Wilbur is one of the nearly half a million people who currently work full- or part-time for Kroger or one of its subsidiaries, and the strenuous, uncertain conditions she deals with on the job are far from unique. A new white paper from nonprofit researchers at the Economic Roundtable called “Hungry at the Table” found her story reflected in thousands of other workers. Two-thirds of the 10,000 Kroger workers they surveyed said that they do not earn enough money to cover their basic expenses every month, with 44 percent of them reporting that they cannot pay rent and 39 percent saying they can’t afford groceries. Fourteen percent reported that they are currently experiencing homelessness or have been homeless within the past year. Eighty-five percent of the single parents surveyed are experiencing food insecurity. The 10 percent discount Kroger offers its employees must feel like an insult when they’re spending their days surrounded by food they cannot afford—and when the company’s CEO, Rodney McMullin, has seen his pay increase by 296 percent over the past decade, taking home over $22 million in 2020. Fueled by the very pandemic its workers were battling, Kroger’s profits spiked to $132.5 billion in sales during 2020, and netted $2.8 billion in profit during 2020.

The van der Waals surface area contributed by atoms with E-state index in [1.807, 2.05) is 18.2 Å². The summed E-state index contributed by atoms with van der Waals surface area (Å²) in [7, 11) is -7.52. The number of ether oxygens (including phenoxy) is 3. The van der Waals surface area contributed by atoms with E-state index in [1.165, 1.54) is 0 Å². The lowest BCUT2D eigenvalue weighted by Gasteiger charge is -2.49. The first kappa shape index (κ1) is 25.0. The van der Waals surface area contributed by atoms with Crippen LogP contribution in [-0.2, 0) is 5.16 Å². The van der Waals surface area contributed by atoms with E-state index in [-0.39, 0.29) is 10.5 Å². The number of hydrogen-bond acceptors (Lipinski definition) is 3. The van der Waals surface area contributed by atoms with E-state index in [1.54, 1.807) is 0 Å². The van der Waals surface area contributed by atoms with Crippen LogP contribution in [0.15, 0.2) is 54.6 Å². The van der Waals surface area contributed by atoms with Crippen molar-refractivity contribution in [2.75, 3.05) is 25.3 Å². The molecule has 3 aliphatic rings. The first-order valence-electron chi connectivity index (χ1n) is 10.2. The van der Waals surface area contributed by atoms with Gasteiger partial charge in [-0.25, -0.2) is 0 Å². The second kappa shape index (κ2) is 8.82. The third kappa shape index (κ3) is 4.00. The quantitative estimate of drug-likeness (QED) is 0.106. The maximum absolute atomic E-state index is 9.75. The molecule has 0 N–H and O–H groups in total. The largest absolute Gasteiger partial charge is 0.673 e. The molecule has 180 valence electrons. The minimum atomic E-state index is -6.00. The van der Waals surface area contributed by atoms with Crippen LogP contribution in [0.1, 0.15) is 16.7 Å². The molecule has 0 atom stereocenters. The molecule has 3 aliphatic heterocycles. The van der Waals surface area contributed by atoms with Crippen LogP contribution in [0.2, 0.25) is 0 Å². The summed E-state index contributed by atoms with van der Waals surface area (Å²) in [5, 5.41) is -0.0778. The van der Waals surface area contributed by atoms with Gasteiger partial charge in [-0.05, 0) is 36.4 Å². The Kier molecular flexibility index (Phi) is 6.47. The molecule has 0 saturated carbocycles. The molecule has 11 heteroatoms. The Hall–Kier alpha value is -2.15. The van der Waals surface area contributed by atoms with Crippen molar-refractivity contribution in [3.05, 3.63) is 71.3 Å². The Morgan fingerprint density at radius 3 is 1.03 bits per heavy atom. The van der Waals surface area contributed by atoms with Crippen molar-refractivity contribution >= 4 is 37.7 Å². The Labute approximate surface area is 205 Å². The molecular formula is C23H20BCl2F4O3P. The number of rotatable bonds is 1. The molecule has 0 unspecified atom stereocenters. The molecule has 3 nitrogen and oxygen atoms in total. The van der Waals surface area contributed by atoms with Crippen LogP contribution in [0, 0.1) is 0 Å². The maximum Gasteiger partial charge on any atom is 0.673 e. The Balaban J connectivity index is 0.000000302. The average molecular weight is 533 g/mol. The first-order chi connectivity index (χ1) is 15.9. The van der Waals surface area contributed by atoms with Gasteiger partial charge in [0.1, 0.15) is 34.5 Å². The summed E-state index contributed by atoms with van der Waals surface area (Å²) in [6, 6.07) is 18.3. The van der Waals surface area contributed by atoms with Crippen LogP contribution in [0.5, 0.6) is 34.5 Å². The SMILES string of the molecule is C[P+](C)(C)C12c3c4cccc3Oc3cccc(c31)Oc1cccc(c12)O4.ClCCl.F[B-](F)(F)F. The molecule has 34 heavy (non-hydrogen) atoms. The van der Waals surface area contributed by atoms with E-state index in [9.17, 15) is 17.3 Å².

Scheduling is a concern, too, both in terms of hours being cut and in the scheduling process itself. Over half of workers surveyed have work schedules that change at least every week, with 13 percent dealing with schedules that change every single day. “My work is never the same each week,” Wilbur said. “Each day it changes; sometimes I’ll work at 7 am, sometimes at nine, sometimes 11 am or 12 to 4 o’clock.” For workers who have had to take on second jobs or have family commitments, the system is untenable. Wilbur told me about a coworker who has young children and is desperate to keep those medical benefits for their sake, even if the schedule kills her. “She has been working herself to the bone to try to take care of her and her children,” Wilbur said. “She has picked up a second job, and I’ve seen a change in her. She’s so tired. And I don’t know how much longer she can keep up with it.”

These workers do have one advantage that many other grocery workers don’t—a union. Kroger employees are represented by the United Food and Commercial Workers Union (UFCW), who funded this new study and have pushed employers to take Covid precautions seriously as the pandemic has raged on. Earlier, the union won hazard pay for its members, and when that temporary bump evaporated two months later, Wilbur and her coworkers fought back. She became involved in a public pressure campaign to shame Kroger into doing the right thing, and was one of several union workers who spoke in front of the Seattle City Council last December urging it to reinstate hazard pay.